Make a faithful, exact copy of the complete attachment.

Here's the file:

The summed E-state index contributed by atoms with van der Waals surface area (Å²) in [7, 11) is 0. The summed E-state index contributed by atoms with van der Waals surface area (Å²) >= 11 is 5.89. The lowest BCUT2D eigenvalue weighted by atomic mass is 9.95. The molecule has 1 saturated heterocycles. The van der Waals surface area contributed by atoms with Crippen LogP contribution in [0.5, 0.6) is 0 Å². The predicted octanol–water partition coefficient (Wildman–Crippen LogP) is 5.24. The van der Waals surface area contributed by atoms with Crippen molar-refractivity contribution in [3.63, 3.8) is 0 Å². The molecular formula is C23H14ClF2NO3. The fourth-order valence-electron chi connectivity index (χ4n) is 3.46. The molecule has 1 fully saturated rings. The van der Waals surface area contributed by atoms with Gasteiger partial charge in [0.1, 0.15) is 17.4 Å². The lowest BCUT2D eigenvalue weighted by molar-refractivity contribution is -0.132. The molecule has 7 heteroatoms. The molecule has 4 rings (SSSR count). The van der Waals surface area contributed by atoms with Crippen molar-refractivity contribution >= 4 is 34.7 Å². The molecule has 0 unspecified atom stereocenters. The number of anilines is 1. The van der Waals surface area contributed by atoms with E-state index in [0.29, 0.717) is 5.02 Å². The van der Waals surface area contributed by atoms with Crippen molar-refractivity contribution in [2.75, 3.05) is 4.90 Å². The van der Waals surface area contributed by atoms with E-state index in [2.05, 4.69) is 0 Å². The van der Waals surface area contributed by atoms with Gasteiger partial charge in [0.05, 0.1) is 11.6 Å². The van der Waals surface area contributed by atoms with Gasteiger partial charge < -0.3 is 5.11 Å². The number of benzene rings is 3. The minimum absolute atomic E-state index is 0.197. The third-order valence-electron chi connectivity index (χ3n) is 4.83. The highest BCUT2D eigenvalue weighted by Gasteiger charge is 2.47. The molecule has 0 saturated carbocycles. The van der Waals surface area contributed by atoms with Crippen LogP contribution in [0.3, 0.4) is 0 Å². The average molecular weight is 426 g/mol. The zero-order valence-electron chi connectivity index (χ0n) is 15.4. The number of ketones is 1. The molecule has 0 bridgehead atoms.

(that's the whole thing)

The summed E-state index contributed by atoms with van der Waals surface area (Å²) in [7, 11) is 0. The summed E-state index contributed by atoms with van der Waals surface area (Å²) >= 11 is 5.89. The lowest BCUT2D eigenvalue weighted by atomic mass is 9.95. The molecule has 1 saturated heterocycles. The van der Waals surface area contributed by atoms with Crippen LogP contribution in [0.5, 0.6) is 0 Å². The predicted octanol–water partition coefficient (Wildman–Crippen LogP) is 5.24. The van der Waals surface area contributed by atoms with Crippen molar-refractivity contribution in [3.63, 3.8) is 0 Å². The molecular formula is C23H14ClF2NO3. The fourth-order valence-electron chi connectivity index (χ4n) is 3.46. The molecule has 1 fully saturated rings. The van der Waals surface area contributed by atoms with Gasteiger partial charge in [0.1, 0.15) is 17.4 Å². The lowest BCUT2D eigenvalue weighted by molar-refractivity contribution is -0.132. The molecule has 7 heteroatoms. The molecule has 4 rings (SSSR count). The van der Waals surface area contributed by atoms with Crippen molar-refractivity contribution >= 4 is 34.7 Å². The molecule has 0 unspecified atom stereocenters. The number of anilines is 1. The van der Waals surface area contributed by atoms with E-state index in [0.29, 0.717) is 5.02 Å². The van der Waals surface area contributed by atoms with Crippen molar-refractivity contribution in [2.75, 3.05) is 4.90 Å². The van der Waals surface area contributed by atoms with E-state index in [2.05, 4.69) is 0 Å². The van der Waals surface area contributed by atoms with Gasteiger partial charge in [0.05, 0.1) is 11.6 Å². The van der Waals surface area contributed by atoms with Gasteiger partial charge < -0.3 is 5.11 Å². The number of benzene rings is 3. The minimum absolute atomic E-state index is 0.197. The third-order valence-electron chi connectivity index (χ3n) is 4.83. The highest BCUT2D eigenvalue weighted by Gasteiger charge is 2.47. The molecule has 0 saturated carbocycles. The van der Waals surface area contributed by atoms with Crippen LogP contribution in [0.3, 0.4) is 0 Å². The average molecular weight is 426 g/mol. The zero-order valence-electron chi connectivity index (χ0n) is 15.4. The number of ketones is 1. The molecule has 0 bridgehead atoms.